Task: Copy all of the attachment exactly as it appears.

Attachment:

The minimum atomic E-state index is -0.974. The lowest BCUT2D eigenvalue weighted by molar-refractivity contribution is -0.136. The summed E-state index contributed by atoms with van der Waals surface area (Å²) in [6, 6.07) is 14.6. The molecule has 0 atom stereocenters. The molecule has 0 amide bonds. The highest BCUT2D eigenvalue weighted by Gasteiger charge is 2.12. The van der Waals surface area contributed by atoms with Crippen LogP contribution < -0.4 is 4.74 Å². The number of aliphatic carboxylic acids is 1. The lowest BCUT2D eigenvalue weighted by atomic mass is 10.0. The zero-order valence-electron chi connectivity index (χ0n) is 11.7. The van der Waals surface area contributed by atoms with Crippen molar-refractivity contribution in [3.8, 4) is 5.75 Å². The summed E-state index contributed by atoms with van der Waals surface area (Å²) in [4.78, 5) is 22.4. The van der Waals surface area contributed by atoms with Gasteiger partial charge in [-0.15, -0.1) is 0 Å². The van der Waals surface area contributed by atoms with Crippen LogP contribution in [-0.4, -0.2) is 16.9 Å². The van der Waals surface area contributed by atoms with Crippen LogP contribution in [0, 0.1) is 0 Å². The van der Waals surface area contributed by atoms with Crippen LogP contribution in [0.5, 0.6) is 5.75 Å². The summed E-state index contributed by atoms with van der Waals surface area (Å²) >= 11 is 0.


The minimum atomic E-state index is -0.974. The lowest BCUT2D eigenvalue weighted by molar-refractivity contribution is -0.136. The summed E-state index contributed by atoms with van der Waals surface area (Å²) in [6, 6.07) is 14.6. The molecule has 0 atom stereocenters. The molecule has 0 amide bonds. The highest BCUT2D eigenvalue weighted by Gasteiger charge is 2.12. The van der Waals surface area contributed by atoms with Crippen LogP contribution < -0.4 is 4.74 Å². The number of aliphatic carboxylic acids is 1. The lowest BCUT2D eigenvalue weighted by atomic mass is 10.0. The zero-order valence-electron chi connectivity index (χ0n) is 11.7. The van der Waals surface area contributed by atoms with Crippen molar-refractivity contribution in [3.8, 4) is 5.75 Å². The summed E-state index contributed by atoms with van der Waals surface area (Å²) in [4.78, 5) is 22.4. The van der Waals surface area contributed by atoms with Gasteiger partial charge in [-0.15, -0.1) is 0 Å². The van der Waals surface area contributed by atoms with Crippen LogP contribution in [-0.4, -0.2) is 16.9 Å². The van der Waals surface area contributed by atoms with Crippen LogP contribution in [0, 0.1) is 0 Å². The van der Waals surface area contributed by atoms with Crippen LogP contribution in [0.5, 0.6) is 5.75 Å². The summed E-state index contributed by atoms with van der Waals surface area (Å²) >= 11 is 0.